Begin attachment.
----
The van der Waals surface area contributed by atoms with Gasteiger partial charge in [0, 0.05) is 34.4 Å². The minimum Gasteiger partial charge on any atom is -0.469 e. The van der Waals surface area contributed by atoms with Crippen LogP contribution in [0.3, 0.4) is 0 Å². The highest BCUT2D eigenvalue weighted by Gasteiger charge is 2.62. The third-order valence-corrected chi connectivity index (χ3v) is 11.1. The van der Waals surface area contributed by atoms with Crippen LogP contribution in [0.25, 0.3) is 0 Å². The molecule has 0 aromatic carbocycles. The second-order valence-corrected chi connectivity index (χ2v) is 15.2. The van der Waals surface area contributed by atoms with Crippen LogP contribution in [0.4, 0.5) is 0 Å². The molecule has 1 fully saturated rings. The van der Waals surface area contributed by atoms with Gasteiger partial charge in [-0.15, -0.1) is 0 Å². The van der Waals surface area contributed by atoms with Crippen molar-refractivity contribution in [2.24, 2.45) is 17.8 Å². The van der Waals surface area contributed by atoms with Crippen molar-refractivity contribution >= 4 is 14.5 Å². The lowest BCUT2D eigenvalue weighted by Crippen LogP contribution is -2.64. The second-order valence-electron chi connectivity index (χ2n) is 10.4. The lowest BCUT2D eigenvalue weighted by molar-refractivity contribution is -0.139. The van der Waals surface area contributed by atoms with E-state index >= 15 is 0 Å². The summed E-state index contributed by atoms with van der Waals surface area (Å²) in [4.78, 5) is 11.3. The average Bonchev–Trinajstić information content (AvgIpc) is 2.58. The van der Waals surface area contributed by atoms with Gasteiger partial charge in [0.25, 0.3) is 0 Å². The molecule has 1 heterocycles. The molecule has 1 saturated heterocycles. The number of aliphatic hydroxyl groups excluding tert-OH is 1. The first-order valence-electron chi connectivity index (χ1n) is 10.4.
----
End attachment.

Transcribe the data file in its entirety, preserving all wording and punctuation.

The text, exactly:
The van der Waals surface area contributed by atoms with Gasteiger partial charge in [0, 0.05) is 34.4 Å². The minimum Gasteiger partial charge on any atom is -0.469 e. The van der Waals surface area contributed by atoms with Crippen LogP contribution in [0.3, 0.4) is 0 Å². The highest BCUT2D eigenvalue weighted by Gasteiger charge is 2.62. The third-order valence-corrected chi connectivity index (χ3v) is 11.1. The van der Waals surface area contributed by atoms with Crippen LogP contribution in [0.25, 0.3) is 0 Å². The molecule has 0 aromatic carbocycles. The second-order valence-corrected chi connectivity index (χ2v) is 15.2. The van der Waals surface area contributed by atoms with Crippen LogP contribution in [0.4, 0.5) is 0 Å². The molecule has 1 fully saturated rings. The van der Waals surface area contributed by atoms with Gasteiger partial charge in [-0.15, -0.1) is 0 Å². The van der Waals surface area contributed by atoms with Crippen molar-refractivity contribution in [2.24, 2.45) is 17.8 Å². The van der Waals surface area contributed by atoms with Crippen molar-refractivity contribution >= 4 is 14.5 Å². The lowest BCUT2D eigenvalue weighted by Crippen LogP contribution is -2.64. The second-order valence-electron chi connectivity index (χ2n) is 10.4. The lowest BCUT2D eigenvalue weighted by molar-refractivity contribution is -0.139. The van der Waals surface area contributed by atoms with E-state index >= 15 is 0 Å². The summed E-state index contributed by atoms with van der Waals surface area (Å²) in [4.78, 5) is 11.3. The average Bonchev–Trinajstić information content (AvgIpc) is 2.58. The van der Waals surface area contributed by atoms with Gasteiger partial charge in [0.25, 0.3) is 0 Å². The molecule has 1 heterocycles. The molecule has 1 saturated heterocycles. The number of aliphatic hydroxyl groups excluding tert-OH is 1. The first-order valence-electron chi connectivity index (χ1n) is 10.4.